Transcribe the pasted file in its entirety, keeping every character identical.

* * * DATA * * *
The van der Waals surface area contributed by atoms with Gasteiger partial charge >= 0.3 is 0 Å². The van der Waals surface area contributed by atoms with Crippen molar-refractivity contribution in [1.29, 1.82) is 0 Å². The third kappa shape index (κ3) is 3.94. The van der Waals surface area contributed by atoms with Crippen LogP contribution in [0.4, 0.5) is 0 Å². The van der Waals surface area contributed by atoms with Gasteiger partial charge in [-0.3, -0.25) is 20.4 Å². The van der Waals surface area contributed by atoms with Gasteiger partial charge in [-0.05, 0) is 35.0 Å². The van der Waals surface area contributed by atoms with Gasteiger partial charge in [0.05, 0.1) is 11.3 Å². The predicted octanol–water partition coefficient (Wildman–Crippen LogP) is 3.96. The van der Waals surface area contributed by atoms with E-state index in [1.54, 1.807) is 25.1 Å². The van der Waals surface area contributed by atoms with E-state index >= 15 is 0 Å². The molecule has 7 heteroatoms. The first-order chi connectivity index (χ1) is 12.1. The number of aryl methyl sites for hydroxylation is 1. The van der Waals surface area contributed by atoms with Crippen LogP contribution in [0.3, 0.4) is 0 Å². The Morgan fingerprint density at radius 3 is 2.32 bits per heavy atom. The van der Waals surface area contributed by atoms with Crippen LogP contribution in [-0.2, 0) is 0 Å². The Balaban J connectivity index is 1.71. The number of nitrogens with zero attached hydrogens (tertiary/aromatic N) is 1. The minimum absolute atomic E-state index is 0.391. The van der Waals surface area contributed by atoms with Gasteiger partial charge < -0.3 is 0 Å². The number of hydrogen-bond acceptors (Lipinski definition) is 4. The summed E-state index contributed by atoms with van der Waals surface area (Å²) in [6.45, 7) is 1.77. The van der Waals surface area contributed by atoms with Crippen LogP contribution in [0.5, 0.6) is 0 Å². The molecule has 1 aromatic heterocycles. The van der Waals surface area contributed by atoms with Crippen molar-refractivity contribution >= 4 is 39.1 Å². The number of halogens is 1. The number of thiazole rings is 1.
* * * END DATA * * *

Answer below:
The van der Waals surface area contributed by atoms with Gasteiger partial charge >= 0.3 is 0 Å². The van der Waals surface area contributed by atoms with Crippen molar-refractivity contribution in [1.29, 1.82) is 0 Å². The third kappa shape index (κ3) is 3.94. The van der Waals surface area contributed by atoms with Crippen LogP contribution in [0.4, 0.5) is 0 Å². The van der Waals surface area contributed by atoms with Gasteiger partial charge in [-0.3, -0.25) is 20.4 Å². The van der Waals surface area contributed by atoms with Gasteiger partial charge in [-0.05, 0) is 35.0 Å². The van der Waals surface area contributed by atoms with Gasteiger partial charge in [0.05, 0.1) is 11.3 Å². The predicted octanol–water partition coefficient (Wildman–Crippen LogP) is 3.96. The van der Waals surface area contributed by atoms with E-state index in [1.54, 1.807) is 25.1 Å². The van der Waals surface area contributed by atoms with E-state index >= 15 is 0 Å². The molecule has 7 heteroatoms. The first-order chi connectivity index (χ1) is 12.1. The number of aryl methyl sites for hydroxylation is 1. The van der Waals surface area contributed by atoms with Crippen LogP contribution in [0.3, 0.4) is 0 Å². The Morgan fingerprint density at radius 3 is 2.32 bits per heavy atom. The van der Waals surface area contributed by atoms with Crippen LogP contribution in [-0.2, 0) is 0 Å². The Balaban J connectivity index is 1.71. The number of nitrogens with zero attached hydrogens (tertiary/aromatic N) is 1. The minimum absolute atomic E-state index is 0.391. The van der Waals surface area contributed by atoms with Gasteiger partial charge < -0.3 is 0 Å². The number of hydrogen-bond acceptors (Lipinski definition) is 4. The summed E-state index contributed by atoms with van der Waals surface area (Å²) in [6.45, 7) is 1.77. The van der Waals surface area contributed by atoms with Crippen LogP contribution in [0.5, 0.6) is 0 Å². The molecule has 1 aromatic heterocycles. The van der Waals surface area contributed by atoms with Crippen molar-refractivity contribution >= 4 is 39.1 Å². The number of halogens is 1. The number of thiazole rings is 1.